Hello and thank you for using Just Answer,
You are correct the publication does not specifically address a lay over but you must look at the specifics of your physical location. The rule is to be not just outside the US but physically in another country. The 16 hours you would be in international air space would not count because you are not in another country. A foreign country usually is any territory (including the air space and territorial waters) under the sovereignty of a government other than that of the United States. You are allowed to move about between countries and not lose a day in your counting as long as you are not in the US for 24 hours. In taking the rule at it's face value, you would need to be in the US for less than 24 hours during that time. In your original question you asked about when the clock starts. It starts when you leave then midnight would start a new day. If you have a layover in UK then that still means you are outside the US and in a foreign country. No loss of time there.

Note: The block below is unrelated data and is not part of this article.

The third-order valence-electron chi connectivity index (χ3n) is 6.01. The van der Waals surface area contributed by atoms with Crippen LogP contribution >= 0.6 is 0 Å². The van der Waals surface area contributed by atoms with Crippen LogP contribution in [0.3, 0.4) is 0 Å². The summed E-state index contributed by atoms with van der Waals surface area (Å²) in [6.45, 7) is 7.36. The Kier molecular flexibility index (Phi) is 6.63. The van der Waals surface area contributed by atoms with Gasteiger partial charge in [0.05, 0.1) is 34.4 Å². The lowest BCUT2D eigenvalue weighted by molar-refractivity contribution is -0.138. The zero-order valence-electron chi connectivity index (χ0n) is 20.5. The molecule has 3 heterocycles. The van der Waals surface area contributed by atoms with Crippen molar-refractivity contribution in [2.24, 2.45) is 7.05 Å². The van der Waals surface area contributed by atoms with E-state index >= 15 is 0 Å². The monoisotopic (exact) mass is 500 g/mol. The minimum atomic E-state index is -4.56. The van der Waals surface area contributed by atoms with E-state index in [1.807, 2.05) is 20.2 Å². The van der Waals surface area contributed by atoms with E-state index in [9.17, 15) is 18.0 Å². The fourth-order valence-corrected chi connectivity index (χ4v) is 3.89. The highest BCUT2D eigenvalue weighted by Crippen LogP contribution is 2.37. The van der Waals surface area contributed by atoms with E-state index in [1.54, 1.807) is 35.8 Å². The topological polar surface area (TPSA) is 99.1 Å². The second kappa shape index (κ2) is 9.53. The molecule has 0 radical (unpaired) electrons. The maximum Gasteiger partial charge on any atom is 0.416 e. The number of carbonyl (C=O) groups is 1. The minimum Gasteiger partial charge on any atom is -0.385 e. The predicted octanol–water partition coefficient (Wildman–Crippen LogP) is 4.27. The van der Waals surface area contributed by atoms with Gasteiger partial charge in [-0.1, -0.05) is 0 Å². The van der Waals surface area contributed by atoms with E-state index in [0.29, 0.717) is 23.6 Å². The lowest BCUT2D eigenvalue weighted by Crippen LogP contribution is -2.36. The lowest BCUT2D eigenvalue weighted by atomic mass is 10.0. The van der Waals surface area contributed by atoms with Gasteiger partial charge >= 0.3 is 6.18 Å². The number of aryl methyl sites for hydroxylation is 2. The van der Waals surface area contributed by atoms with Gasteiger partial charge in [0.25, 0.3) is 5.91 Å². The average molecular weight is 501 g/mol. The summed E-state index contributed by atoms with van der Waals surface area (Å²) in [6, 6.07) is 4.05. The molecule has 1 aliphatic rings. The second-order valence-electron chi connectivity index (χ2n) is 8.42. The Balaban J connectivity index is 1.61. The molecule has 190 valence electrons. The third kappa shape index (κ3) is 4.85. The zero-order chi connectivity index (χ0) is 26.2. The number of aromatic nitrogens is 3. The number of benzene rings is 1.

To simplify, if you are over international waters for the 16 hours then that is not counted against you because you are not leaving the US nor in the US for more than 24 hours. You would not lose a day in your counting. I can point you to court cases and rely on my experience to further the interpretation.
As I pointed out above, if you are in transit between two points outside the United States and are physically present in the United States for less than 24 hours, you are not treated as present in the United States during the transit. So, if the trip, including the stop-over in the U.S., takes less than 24 hours, you do not lose any physical presence test days.
My interpretation is based on experience in the Form 2555 with past clients that traveled.